Towards a waste free future
In 2020, the Australian Academy of Technology and Engineering examined Australia’s potential to create a circular economy, or an economic system aimed at eliminating waste and the continual use of resources.
On 18 November 2020, the Australian Academy of Technology and Engineering released its major report, Towards a Waste Free Future.
The report showcases how technology can transform the waste and resource-recovery sector in Australia, and support the transition towards a thriving circular economy.
The report is also available as a 4-page summary document.
The report was launched during a recorded webinar on Wednesday 18 November 2020.
Australia faces a critical challenge in the future management of our waste. New forms of waste are set to increase, including e-waste, solar PV panels, and batteries. Advanced technologies and engineering solutions have the potential to divert valuable resources from landfill.
Recycling, reuse, remanufacturing and refurbishment of products can create a closed system, minimising waste.
Economic benefits of a waste management industry include job creation (for every 10,000 tonnes of waste recycled, 9.2 jobs are created) and it has been estimated a recycling plant could bring up to $166 million in net gain to Victoria alone over the coming decade.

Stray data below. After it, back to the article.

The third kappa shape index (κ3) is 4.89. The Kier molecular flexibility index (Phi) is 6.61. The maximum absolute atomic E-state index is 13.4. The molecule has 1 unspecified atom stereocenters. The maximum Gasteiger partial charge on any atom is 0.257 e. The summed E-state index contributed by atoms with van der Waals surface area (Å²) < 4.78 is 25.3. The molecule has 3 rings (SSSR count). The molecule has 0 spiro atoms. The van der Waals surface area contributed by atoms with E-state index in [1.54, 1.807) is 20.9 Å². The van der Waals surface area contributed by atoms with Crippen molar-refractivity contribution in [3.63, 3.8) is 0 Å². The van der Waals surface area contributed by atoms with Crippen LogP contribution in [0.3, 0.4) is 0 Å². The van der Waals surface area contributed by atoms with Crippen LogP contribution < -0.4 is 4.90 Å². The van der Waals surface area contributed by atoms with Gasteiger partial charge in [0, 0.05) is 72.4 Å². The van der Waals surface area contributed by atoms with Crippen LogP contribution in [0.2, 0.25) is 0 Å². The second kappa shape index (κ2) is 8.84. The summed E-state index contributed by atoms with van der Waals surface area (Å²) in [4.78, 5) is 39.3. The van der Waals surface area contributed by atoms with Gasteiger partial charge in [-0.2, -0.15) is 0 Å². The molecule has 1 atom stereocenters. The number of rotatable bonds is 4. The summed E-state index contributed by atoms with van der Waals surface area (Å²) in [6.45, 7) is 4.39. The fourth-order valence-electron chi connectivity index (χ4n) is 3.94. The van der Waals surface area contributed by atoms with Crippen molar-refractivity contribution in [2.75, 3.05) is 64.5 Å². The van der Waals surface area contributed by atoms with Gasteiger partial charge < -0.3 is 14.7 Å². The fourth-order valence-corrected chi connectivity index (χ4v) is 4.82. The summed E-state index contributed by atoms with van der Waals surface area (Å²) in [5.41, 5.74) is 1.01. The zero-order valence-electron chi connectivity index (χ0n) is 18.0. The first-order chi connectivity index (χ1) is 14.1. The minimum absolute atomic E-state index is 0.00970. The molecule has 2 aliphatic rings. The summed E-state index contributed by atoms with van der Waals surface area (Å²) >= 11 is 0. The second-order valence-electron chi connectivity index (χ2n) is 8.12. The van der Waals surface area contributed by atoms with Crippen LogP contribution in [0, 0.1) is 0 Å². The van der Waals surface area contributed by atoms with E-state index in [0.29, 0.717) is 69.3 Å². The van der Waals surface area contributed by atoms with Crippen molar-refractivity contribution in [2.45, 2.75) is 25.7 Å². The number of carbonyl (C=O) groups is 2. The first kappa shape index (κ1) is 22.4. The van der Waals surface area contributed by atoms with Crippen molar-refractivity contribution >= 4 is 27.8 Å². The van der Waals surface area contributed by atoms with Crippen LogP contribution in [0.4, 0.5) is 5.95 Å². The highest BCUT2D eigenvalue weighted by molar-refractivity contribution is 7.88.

This project delivers an objective, evidence-based, expert assessment of Australia’s readiness to develop a leading-edge waste and resource recovery sector based on innovation and technology by 2030, along with targeted policy and research recommendations to support this transformation.
The investigation is part of a major three-year research project examining the technology readiness of Australian industry sectors.
ATSE’s project is providing insights into Australia’s ability to capitalise on opportunities emerging in the digital economy. Future industries will rely on technology like artificial intelligence, robotics, augmented reality, automation, big data analytics and user interfaces, and we are asking the question: Are we ready?